From photos of hearty homesteaders building log homes by hand to scenes of the McCall sawmill engulfed in flames, the exhibit, called “Voices,” chronicles the life and times of early Valley County residents.

The exhibit will be open this Sunday and May 26 from 1-5 p.m. and then be open 1 p.m. to 5 p.m. Fridays through Sundays during the summer.

The exhibit includes stories, quotes and context partnered with photos, often depicting the surprisingly difficult conditions that came with life in the mountains.

continued:
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MV students to dedicate Packer John’s Cabin Park signs Tuesday

The Star-News May 16, 2019

Meadows Valley students are inviting the public to celebrate the dedication of their historical interpretive signs on Tuesday at Packer John’s Cabin park east of New Meadows.

The ceremony will begin at 1 p.m. Tuesday with speeches from the students and will wrap up with a meet-and-greet with the 15 students from Sue Weber’s fifth-grade class that crafted the signs.

Students spent about a year researching, designing and installing their own 24-by-18-inch sign detailing the history of Meadows Valley at each campsite in the park.

The Adams County Commissioners were convinced by students to grant a budget of up to $14,000 to create the signs.

The Adams County Historical Society and the McCall Outdoor Science School also assisted students throughout the process.

Efforts were made by students last spring to clean the park up in anticipation of installing the signs.

source:
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WICAP plans annual yard sale May 23-25 in Cascade

The Star-News May 16, 2019

The Western Idaho Community Action Partnership will host its annual Yard Sale Fundraiser Thursday through Saturday, May 23-25, at the Valley County Fairgrounds in Cascade.

The event will take place from 9 a.m. to 5 p.m. daily at the first red barn at the fairgrounds. Donations will be accepted starting on noon next Tuesday.

Items for sale will include clothing, furniture, housewares and appliances. Featured this year will be “Dale’s Corner,” featuring artwork, jewelry, silver, crystal, old china odds and ends.

WICAP is nonprofit corporation established in 1965 to promote the power and self-sufficiency of people experiencing economic and related problems.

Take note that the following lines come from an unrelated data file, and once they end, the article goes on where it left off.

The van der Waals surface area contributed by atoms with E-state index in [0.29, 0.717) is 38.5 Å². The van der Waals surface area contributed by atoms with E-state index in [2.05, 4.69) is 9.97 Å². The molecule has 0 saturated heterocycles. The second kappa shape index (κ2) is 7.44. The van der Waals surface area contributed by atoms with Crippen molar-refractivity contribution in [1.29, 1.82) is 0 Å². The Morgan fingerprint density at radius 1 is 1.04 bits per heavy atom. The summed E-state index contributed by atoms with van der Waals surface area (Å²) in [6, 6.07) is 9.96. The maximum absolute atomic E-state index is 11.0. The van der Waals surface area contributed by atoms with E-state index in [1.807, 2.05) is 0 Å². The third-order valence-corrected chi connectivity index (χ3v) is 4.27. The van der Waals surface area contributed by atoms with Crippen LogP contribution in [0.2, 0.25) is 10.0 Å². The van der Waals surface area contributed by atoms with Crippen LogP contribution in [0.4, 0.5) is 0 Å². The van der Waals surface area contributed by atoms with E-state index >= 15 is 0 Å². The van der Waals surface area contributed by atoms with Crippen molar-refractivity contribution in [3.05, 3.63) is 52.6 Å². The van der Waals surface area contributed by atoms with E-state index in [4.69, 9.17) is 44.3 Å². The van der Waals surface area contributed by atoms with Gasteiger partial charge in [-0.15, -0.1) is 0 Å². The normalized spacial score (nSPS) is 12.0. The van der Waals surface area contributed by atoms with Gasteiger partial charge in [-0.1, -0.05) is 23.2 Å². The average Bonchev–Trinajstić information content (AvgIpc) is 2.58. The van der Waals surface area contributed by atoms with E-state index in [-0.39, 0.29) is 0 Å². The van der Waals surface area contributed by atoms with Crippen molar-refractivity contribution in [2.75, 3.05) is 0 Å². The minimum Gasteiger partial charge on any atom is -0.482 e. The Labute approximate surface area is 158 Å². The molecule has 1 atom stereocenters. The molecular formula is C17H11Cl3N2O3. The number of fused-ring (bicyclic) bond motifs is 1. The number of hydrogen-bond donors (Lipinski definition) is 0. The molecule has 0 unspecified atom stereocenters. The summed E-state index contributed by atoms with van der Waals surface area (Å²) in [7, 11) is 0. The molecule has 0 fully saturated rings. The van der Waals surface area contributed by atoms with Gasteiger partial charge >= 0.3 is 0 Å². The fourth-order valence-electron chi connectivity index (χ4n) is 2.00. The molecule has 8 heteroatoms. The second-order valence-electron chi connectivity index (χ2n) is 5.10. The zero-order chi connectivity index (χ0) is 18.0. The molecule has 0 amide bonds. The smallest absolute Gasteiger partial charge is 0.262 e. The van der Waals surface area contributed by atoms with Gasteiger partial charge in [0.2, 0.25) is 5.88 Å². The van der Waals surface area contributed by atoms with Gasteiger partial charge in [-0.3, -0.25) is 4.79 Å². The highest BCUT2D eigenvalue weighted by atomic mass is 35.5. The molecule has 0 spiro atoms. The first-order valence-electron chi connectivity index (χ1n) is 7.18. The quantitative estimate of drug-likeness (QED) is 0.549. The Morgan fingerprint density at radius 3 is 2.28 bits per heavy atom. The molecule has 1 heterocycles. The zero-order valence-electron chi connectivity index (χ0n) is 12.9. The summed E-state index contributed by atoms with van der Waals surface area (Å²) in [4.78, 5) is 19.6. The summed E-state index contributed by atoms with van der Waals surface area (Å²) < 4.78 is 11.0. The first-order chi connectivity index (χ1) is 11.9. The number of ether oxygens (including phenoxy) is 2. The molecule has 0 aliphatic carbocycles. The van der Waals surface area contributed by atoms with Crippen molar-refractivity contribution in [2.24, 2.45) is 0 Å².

Services include assistance with heating costs and USDA Commodity Foods to qualifying individuals or those experiencing hardships.

WICAP also has a back-to-school fund which provides low-income students with a backpack, shoes for physical education, and school supplies.

The group offers chimney cleaning for low-income seniors and disabled people as well as other types of assistance such as job search assistance and budgeting.

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Letter to Share:

NWS Boise needs enhanced spotter reports May 27 – Jun 14

Spotters,

To ensure that the National Weather Service Doppler Radar in Boise lasts for many more years to come, we need to do some significant refurbishment of physical parts in the radar, such as gears, bearings, etc. To do that, we need to take the radar offline for about three weeks, from May 27 through June 14. This process will be taking place at all radars across the country over the next few years, and this is our scheduled time to go through the refurbishment.

During that radar downtime, we will only have very limited radar coverage from neighboring office radars. We will be more dependent than ever on reports of significant weather from our network of trained weather spotters – that’s you! We have other tools, like Satellite, and lightning detection equipment – but nothing really compared to getting reports from spotters like you – with what you are experiencing on the ground in your area.

During those weeks (May 27 – June 14), please be “extra aware” of significant weather in your area (thunderstorms, strong winds, hail, etc.) and call us on the usual spotter hotline number (1-800-882-1428) with your reports. We really appreciate your help!

Here is a link to a nice video with information about the radar refurbishment project:

Thanks so much,
Your National Weather Service Team
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Trivia:

Memorial Day: A Brief History

by Suzanne G May 1, 2019

This Memorial Day, AmeriGas is proud to play a big part in cookouts across the nation. But more importantly, it’s a time to remember the brave men and women who made the ultimate sacrifice while serving in our armed forces.